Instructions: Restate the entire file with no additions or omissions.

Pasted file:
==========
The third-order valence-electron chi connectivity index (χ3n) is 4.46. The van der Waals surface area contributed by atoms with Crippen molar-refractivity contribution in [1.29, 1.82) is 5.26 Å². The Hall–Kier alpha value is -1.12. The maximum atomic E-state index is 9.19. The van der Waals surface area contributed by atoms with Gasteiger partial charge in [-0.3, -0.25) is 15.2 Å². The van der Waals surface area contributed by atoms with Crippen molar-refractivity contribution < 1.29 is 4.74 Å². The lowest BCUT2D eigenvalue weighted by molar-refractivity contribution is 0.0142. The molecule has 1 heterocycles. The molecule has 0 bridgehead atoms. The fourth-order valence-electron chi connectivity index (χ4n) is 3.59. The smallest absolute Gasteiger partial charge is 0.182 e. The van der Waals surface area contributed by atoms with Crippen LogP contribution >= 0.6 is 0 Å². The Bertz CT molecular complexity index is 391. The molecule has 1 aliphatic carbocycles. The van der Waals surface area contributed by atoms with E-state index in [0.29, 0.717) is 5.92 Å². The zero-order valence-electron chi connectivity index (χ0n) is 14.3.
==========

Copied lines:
The third-order valence-electron chi connectivity index (χ3n) is 4.46. The van der Waals surface area contributed by atoms with Crippen molar-refractivity contribution in [1.29, 1.82) is 5.26 Å². The Hall–Kier alpha value is -1.12. The maximum atomic E-state index is 9.19. The van der Waals surface area contributed by atoms with Gasteiger partial charge in [-0.3, -0.25) is 15.2 Å². The van der Waals surface area contributed by atoms with Crippen molar-refractivity contribution < 1.29 is 4.74 Å². The lowest BCUT2D eigenvalue weighted by molar-refractivity contribution is 0.0142. The molecule has 1 heterocycles. The molecule has 0 bridgehead atoms. The fourth-order valence-electron chi connectivity index (χ4n) is 3.59. The smallest absolute Gasteiger partial charge is 0.182 e. The van der Waals surface area contributed by atoms with Crippen LogP contribution >= 0.6 is 0 Å². The Bertz CT molecular complexity index is 391. The molecule has 1 aliphatic carbocycles. The van der Waals surface area contributed by atoms with E-state index in [0.29, 0.717) is 5.92 Å². The zero-order valence-electron chi connectivity index (χ0n) is 14.3.